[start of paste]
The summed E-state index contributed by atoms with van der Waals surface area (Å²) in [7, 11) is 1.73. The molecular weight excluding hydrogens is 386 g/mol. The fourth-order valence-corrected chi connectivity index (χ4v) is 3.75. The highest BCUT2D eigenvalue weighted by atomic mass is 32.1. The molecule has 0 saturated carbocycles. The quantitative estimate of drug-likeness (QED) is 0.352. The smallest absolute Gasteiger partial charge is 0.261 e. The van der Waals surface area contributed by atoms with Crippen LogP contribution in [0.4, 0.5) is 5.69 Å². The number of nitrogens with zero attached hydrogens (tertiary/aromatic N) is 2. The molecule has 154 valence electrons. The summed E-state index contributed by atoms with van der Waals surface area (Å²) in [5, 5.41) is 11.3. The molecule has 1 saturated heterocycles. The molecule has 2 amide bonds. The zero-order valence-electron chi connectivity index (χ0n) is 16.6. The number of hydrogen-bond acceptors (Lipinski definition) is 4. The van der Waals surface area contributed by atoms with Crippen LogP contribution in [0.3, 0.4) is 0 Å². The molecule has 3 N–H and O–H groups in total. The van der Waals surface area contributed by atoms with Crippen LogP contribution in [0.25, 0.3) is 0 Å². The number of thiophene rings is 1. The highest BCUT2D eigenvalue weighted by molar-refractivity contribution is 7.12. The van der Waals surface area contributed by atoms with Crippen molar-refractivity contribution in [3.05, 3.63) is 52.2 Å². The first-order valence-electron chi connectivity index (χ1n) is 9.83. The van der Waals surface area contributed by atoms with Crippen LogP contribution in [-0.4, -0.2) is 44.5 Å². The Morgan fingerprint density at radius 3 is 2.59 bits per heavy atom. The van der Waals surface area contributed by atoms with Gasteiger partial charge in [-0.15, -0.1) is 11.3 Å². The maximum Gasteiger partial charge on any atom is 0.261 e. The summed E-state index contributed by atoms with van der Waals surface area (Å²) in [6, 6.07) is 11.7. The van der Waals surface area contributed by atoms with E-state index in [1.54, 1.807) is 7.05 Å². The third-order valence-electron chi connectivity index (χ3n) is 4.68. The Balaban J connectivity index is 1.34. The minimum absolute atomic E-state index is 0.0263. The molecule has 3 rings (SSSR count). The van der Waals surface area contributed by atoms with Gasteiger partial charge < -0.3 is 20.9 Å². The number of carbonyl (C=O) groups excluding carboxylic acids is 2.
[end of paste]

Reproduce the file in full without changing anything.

The summed E-state index contributed by atoms with van der Waals surface area (Å²) in [7, 11) is 1.73. The molecular weight excluding hydrogens is 386 g/mol. The fourth-order valence-corrected chi connectivity index (χ4v) is 3.75. The highest BCUT2D eigenvalue weighted by atomic mass is 32.1. The molecule has 0 saturated carbocycles. The quantitative estimate of drug-likeness (QED) is 0.352. The smallest absolute Gasteiger partial charge is 0.261 e. The van der Waals surface area contributed by atoms with Crippen LogP contribution in [0.4, 0.5) is 5.69 Å². The number of nitrogens with zero attached hydrogens (tertiary/aromatic N) is 2. The molecule has 154 valence electrons. The summed E-state index contributed by atoms with van der Waals surface area (Å²) in [5, 5.41) is 11.3. The molecule has 1 saturated heterocycles. The molecule has 2 amide bonds. The zero-order valence-electron chi connectivity index (χ0n) is 16.6. The number of hydrogen-bond acceptors (Lipinski definition) is 4. The van der Waals surface area contributed by atoms with Crippen LogP contribution in [0.3, 0.4) is 0 Å². The molecule has 3 N–H and O–H groups in total. The van der Waals surface area contributed by atoms with Crippen LogP contribution in [0.25, 0.3) is 0 Å². The number of thiophene rings is 1. The highest BCUT2D eigenvalue weighted by molar-refractivity contribution is 7.12. The van der Waals surface area contributed by atoms with Crippen molar-refractivity contribution in [3.05, 3.63) is 52.2 Å². The first-order valence-electron chi connectivity index (χ1n) is 9.83. The van der Waals surface area contributed by atoms with Crippen LogP contribution in [-0.4, -0.2) is 44.5 Å². The Morgan fingerprint density at radius 3 is 2.59 bits per heavy atom. The van der Waals surface area contributed by atoms with Gasteiger partial charge in [-0.15, -0.1) is 11.3 Å². The maximum Gasteiger partial charge on any atom is 0.261 e. The summed E-state index contributed by atoms with van der Waals surface area (Å²) in [6, 6.07) is 11.7. The van der Waals surface area contributed by atoms with E-state index in [1.54, 1.807) is 7.05 Å². The third-order valence-electron chi connectivity index (χ3n) is 4.68. The Balaban J connectivity index is 1.34. The minimum absolute atomic E-state index is 0.0263. The molecule has 3 rings (SSSR count). The van der Waals surface area contributed by atoms with Gasteiger partial charge < -0.3 is 20.9 Å². The number of carbonyl (C=O) groups excluding carboxylic acids is 2.